21 September 2018
‘I don’t trust them, they’re kids.’
Is an interesting opening gambit for an article which is meant to outline the positive impact your school is having. But that is what Katharine Birbalsingh chose to do in an article published in the Times Education Supplement in July of this year. She is the Headteacher of the Michaela Community School in London, which operates a ‘no excuses’ behaviour policy.
How much trust should we place in young people? It is a question to contemplate both as a teacher and as a parent. In a previous bulletin I referenced a grizzled former colleague who bemoaned the lack of noticeable youth culture on the yard. He always had a unique world view and, whilst mooching around on bus duty, would say about the arriving students, ’How many of them would you turn your back on in class? How many of them would you trust if you left the classroom?’ As an enthusiastic teacher just starting out, I couldn’t actually fathom why someone would leave a classroom when they were meant to be teaching the children in it, but also felt that I would trust all, or most, of the students that I met. 22 years later I still believe that, but experience has also taught me that students need clear boundaries and a sense of structure. If those things are missing, they will move into the available space and fill it with ‘teenage spontaneity and youthful energy.’
There is also a parental aspect of trust. In my first year as Assistant Headteacher I was asked to speak at a meeting for new Year 7 parents. The session was based upon how different subjects were taught. After my presentation I asked if there were any questions. Indeed there were, lots of them. None of which were about teaching or subjects. ‘How can I check what my son is eating for lunch each day? How long should a school skirt be? What about ties? Why isn’t jewellery allowed? What temperature are the fridges maintained at if cooking ingredients are stored in the morning, but not used until the afternoon?’ I answered these questions to the best of my ability (read: badly) and then a new line of questioning opened up. ’Is it possible to come in and see my daughter working in the classroom? Can I volunteer as an assistant in my child’s class?’ Whilst beginning to answer, I noticed that the Headteacher was present and had taken a seat, ominously, in the corner of the room. She was listening intently. I stumbled through an answer, noting that we always welcomed volunteers and that we might be able to arrange something if they wanted to observe a lesson. At this point the Headteacher stood up and gave her perspective. Below is an approximation of that response:
“I think that you coming into school is a very bad idea. It suggests, either, that you don’t trust your daughter, or that you don’t trust us. School is where your daughter comes to grow up, away from her parents and the last thing she needs, as she becomes more independent, is her dad hanging around the place. She needs time and space to become her own person and we provide that. If it is that you don’t trust us, then we need to talk about that, because we’re experienced public servants and we know what we are doing and care about doing it properly.’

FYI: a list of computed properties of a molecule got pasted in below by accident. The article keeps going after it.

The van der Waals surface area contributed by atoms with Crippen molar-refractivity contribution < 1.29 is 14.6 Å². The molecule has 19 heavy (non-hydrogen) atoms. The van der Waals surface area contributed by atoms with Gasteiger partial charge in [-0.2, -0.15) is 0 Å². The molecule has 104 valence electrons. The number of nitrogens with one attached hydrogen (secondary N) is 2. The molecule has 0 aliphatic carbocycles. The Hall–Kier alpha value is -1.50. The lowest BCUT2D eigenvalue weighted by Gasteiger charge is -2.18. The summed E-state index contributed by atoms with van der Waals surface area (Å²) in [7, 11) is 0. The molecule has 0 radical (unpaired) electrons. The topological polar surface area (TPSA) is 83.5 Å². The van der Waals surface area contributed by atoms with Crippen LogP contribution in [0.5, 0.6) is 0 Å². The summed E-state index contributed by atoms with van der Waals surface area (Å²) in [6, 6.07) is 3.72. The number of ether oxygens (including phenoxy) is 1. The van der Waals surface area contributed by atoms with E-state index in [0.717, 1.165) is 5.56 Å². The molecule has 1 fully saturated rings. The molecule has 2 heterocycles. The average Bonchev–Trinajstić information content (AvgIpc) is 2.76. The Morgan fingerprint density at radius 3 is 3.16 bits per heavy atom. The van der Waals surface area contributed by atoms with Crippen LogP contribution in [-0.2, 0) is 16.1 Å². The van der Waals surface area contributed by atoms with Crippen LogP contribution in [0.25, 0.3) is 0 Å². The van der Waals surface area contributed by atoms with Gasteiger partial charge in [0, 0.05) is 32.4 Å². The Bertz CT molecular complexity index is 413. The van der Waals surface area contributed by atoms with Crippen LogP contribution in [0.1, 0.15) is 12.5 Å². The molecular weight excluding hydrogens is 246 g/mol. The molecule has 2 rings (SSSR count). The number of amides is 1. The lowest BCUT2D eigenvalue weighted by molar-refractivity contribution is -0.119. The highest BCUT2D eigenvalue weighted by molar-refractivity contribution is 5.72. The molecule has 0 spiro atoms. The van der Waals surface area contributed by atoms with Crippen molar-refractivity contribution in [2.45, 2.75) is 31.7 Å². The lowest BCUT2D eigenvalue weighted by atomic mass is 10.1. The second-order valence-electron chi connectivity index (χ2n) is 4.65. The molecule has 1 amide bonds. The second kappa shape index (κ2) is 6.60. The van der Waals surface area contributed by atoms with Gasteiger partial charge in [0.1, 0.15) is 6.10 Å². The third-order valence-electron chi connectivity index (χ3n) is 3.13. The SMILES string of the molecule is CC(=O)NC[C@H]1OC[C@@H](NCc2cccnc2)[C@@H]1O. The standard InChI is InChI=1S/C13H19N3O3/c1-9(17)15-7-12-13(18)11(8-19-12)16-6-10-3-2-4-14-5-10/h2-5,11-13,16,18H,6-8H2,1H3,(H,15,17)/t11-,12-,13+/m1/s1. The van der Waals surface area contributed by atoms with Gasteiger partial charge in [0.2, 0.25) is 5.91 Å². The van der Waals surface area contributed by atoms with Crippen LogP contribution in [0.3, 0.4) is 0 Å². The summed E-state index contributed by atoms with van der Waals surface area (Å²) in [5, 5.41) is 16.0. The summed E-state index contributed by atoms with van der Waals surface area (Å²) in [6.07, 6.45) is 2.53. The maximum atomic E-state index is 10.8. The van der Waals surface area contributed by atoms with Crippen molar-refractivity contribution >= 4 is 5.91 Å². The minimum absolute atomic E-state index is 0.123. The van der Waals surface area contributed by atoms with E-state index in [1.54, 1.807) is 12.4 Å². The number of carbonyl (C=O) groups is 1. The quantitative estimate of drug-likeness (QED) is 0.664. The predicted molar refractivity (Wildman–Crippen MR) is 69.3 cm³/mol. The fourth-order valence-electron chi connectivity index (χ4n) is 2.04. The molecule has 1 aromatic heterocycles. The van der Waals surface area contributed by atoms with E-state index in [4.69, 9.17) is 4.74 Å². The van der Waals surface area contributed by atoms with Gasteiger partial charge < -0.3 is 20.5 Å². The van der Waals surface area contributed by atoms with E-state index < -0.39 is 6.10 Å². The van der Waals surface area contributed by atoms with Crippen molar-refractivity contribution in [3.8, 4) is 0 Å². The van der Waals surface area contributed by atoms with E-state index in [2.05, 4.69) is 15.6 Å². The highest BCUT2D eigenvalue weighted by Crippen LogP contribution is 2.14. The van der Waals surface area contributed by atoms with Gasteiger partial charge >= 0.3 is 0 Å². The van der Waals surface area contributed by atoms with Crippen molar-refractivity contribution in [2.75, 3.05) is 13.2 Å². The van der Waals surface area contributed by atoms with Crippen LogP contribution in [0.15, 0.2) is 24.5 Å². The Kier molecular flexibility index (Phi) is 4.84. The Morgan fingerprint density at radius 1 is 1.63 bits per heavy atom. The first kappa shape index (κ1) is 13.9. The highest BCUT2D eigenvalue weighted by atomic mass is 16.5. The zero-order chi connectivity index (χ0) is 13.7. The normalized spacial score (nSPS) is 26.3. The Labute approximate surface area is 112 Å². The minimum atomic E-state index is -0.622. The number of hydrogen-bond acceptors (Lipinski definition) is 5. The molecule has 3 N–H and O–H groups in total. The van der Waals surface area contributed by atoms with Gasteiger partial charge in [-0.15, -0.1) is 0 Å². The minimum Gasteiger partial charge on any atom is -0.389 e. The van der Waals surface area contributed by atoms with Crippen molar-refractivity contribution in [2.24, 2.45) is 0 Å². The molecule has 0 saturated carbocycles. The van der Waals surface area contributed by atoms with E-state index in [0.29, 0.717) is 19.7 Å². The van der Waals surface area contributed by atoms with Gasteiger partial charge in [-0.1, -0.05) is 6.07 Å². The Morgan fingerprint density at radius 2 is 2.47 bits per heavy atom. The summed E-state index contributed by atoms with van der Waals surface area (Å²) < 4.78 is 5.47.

On balance, I think you’ll agree that her response was slightly better than mine. I’m also aware that this is a very difficult message to hear as a parent. The individual in question took it in the spirit intended and acknowledged that he had been heavily involved at primary school and moving away from that had proven difficult. Acting as a helper or observing your child on the yard might be sorely tempting, but it probably won’t help your relationship at home as they grow up.
Therefore, trust is hugely important. We have to trust the students. You have to trust both us and your children. Within that context, it is also important to acknowledge that mistakes will be made. Katharine Birbalsingh might well be correct not to trust some students when it comes to issues regarding uniform. I wrote to all parents in July about uniform and we sent home a leaflet outlining the school’s policy at that time. I would like to thank the vast majority of parents and students for fully supporting us. The students look smart and represent the school wonderfully well. This week it has become apparent, however, that some parents trusted their sons and daughters a little too fully when they said that tight skirts and trousers made from stretchy material featured as part of our school uniform policy. They obviously don’t, but students will try these things in order to see where the boundaries are. We have been very fair with students this week and have provided time to sort uniform out. Please support us by making sure that you are familiar with the uniform policy outlined below and trust us when we say that wearing the correct uniform is important.